All you need to know about motorhome kitchens
Author: Malcolm Street Date Posted: 26 September 2019
The different kitchens that are available in RVs
Motorhome kitchen design is something that has evolved over the last couple of decades, although not as much as bathrooms or electrical systems.
Some of the basics have stayed the same, for instance there is usually a hob/cooktop with a grill, sink and a fridge. What has changed is the size of some of the items, particularly the fridge and additions such as a microwave oven, although that does depend on the origin of the motorhome.
Those built in Australia, New Zealand and North America frequently have a microwave fitted whereas those motorhomes built in Europe do not. Whilst we are on international matters, in Australia, the gas/electric burners are normally referred to as a cooker or cooktop but in New Zealand, the term hob is more commonly used.
THE SIZE OF YOUR MOTORHOME MATTERS
Motorhome kitchens are available in a variety of shapes, styles and even colours. Often the size of the motorhome or campervan determines the size of the kitchen area but that is not always the case. I’ve seen large motorhomes with a small kitchen area and big kitchens in small motorhomes.
Anyone contemplating the kitchen bench area should certainly consider how they like to cook. Cordon bleu chefs in particular might get frustrated very quickly with a small kitchen but those who like to do quick meals or use the caravan park camp kitchen, might be quite happy.
FEATURES OF MOTORHOME KITCHENS
Generally speaking, the smallest kitchen a motorhome manufacturer can get away with has a two-burner or three-burner hob, a small stainless steel sink sans a drainer and an under-bench 90L to 110L fridge. If fitted, the microwave oven normally fits into the overhead locker area. All that might be a space saver – essential in a campervan but it does result in a minimal amount of benchtop veggie cutting space and a small amount of kitchen storage — be it cupboards, drawers and overhead lockers.
Kitchen bench shape matters, too. Frequently rectangular, some benches have a curve in them or else have a shallow L-shape. Both those might not sound much but are little design tricks to get a bit more benchtop and storage area. Another way to get a bit more benchtop space are hobs and sinks that are fitted with hinged lids, usually smoked glass. Occasionally, the manufacturer gets really clever and has a split lid on a hob.
Fridge sizes change the kitchen dynamics as well. Once two-door fridges became popular, the under-bench model no longer fitted and so the fridge, sometimes with microwave oven above, is either adjacent to the kitchen bench or on the opposite side of the walkway. Although taking up more space overall, it does have the benefit of creating more kitchen storage space.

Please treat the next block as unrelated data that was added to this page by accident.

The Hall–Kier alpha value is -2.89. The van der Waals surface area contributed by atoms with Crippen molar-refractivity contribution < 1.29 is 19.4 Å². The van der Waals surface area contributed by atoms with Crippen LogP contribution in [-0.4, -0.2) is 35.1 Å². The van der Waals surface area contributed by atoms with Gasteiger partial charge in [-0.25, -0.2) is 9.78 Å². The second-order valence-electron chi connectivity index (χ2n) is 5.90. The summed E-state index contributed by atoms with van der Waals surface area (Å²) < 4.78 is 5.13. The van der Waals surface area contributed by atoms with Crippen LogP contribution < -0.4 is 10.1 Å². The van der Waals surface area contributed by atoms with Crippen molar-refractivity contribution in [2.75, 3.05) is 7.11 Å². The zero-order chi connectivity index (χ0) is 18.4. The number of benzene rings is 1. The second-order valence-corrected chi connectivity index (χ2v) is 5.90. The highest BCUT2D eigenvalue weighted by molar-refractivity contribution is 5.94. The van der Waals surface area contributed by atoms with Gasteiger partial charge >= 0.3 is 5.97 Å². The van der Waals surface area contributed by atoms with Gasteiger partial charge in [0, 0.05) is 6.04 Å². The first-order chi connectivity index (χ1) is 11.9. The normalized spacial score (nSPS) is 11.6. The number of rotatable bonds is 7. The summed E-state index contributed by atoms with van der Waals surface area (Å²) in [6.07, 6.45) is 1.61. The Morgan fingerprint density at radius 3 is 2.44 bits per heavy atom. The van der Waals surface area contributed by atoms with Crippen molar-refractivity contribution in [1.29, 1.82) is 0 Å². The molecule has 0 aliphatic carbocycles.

WHAT ABOUT KITCHEN STORAGE?
Often a weak point in many a motorhome kitchen, storage is important. Not only in how much space is available but how it is used.
Multiple drawers are often more space-efficient than a large cupboard and extra shelves in overhead lockers can make a difference to storage capacity. Wire basket slide-out pantries are sometimes fitted in narrow cupboard areas which effectively uses an otherwise unusable area.
As mentioned above, some kitchen appliances have not changed much at all. The hob normally has two or three gas burners with the fourth being electric. Many a hob comes with a grill and some even have an oven as well. Although in the latter case, sometimes it’s a combined grill/oven.
Stainless steel sinks, with or without a drainer, are frequently a discreet component but occasionally there are combined hob and sink units, particularly in European motorhomes, which are great space savers.
Mostly fridges these days are somewhere between 90L and 175L, with the larger models having separate fridge and freezer compartments. There are two main types: a three way absorption fridge and a compressor fridge. The latter just operates from 240V AC/12V DC or just 12V DC, whereas the absorption fridge will function from 240V AC, 12V DC or LP gas. Having a fridge running off LP gas is handy when camping without mains power but compressor fridges are much more efficient than absorption fridges when running on 12V DC and cope better with hot ambient temperatures.
Powerpoints are a necessary kitchen appointment for items such as kettles, frypans and toasters. It’s always good to check how many are supplied (single or double) and where they are located, ie wall mounted, under the overhead lockers or hidden in cupboards.
Any motorhome or campervan kitchen these days will have the essentials for cooking and washing-up on the road. However, it’s the rest of the layout and the overall size of the vehicle that really decides the size and facilities that the kitchen offers. It’s definitely something to keep in mind at purchase time.
You can check out the varying range of kitchen types in motorhome range from small campervans to large six-berth motorhomes here.